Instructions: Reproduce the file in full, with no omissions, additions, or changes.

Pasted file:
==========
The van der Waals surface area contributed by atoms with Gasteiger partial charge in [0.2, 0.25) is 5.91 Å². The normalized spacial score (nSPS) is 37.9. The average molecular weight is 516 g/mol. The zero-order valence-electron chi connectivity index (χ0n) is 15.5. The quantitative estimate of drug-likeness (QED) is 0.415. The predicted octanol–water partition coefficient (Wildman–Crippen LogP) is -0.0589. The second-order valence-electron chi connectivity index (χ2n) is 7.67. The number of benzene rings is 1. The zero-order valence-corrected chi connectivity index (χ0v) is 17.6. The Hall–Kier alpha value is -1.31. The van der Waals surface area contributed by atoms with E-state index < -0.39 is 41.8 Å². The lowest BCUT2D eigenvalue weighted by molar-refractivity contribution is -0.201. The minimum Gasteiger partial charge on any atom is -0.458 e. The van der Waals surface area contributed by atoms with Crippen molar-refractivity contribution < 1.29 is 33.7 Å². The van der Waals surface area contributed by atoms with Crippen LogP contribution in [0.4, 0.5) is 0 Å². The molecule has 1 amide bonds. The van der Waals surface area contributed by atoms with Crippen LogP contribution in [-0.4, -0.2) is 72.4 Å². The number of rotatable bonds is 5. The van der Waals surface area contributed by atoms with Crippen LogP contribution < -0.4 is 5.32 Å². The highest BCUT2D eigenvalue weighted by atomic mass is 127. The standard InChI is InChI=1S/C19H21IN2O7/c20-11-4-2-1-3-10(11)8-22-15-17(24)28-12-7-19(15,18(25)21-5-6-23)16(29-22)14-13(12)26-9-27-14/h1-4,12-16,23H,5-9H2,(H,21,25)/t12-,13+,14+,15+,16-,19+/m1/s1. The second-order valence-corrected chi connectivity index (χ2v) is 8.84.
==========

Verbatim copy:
The van der Waals surface area contributed by atoms with Gasteiger partial charge in [0.2, 0.25) is 5.91 Å². The normalized spacial score (nSPS) is 37.9. The average molecular weight is 516 g/mol. The zero-order valence-electron chi connectivity index (χ0n) is 15.5. The quantitative estimate of drug-likeness (QED) is 0.415. The predicted octanol–water partition coefficient (Wildman–Crippen LogP) is -0.0589. The second-order valence-electron chi connectivity index (χ2n) is 7.67. The number of benzene rings is 1. The zero-order valence-corrected chi connectivity index (χ0v) is 17.6. The Hall–Kier alpha value is -1.31. The van der Waals surface area contributed by atoms with E-state index < -0.39 is 41.8 Å². The lowest BCUT2D eigenvalue weighted by molar-refractivity contribution is -0.201. The minimum Gasteiger partial charge on any atom is -0.458 e. The van der Waals surface area contributed by atoms with Crippen molar-refractivity contribution < 1.29 is 33.7 Å². The van der Waals surface area contributed by atoms with Crippen LogP contribution in [0.4, 0.5) is 0 Å². The molecule has 1 amide bonds. The van der Waals surface area contributed by atoms with Crippen LogP contribution in [-0.4, -0.2) is 72.4 Å². The number of rotatable bonds is 5. The van der Waals surface area contributed by atoms with Crippen LogP contribution < -0.4 is 5.32 Å². The highest BCUT2D eigenvalue weighted by atomic mass is 127. The standard InChI is InChI=1S/C19H21IN2O7/c20-11-4-2-1-3-10(11)8-22-15-17(24)28-12-7-19(15,18(25)21-5-6-23)16(29-22)14-13(12)26-9-27-14/h1-4,12-16,23H,5-9H2,(H,21,25)/t12-,13+,14+,15+,16-,19+/m1/s1. The second-order valence-corrected chi connectivity index (χ2v) is 8.84.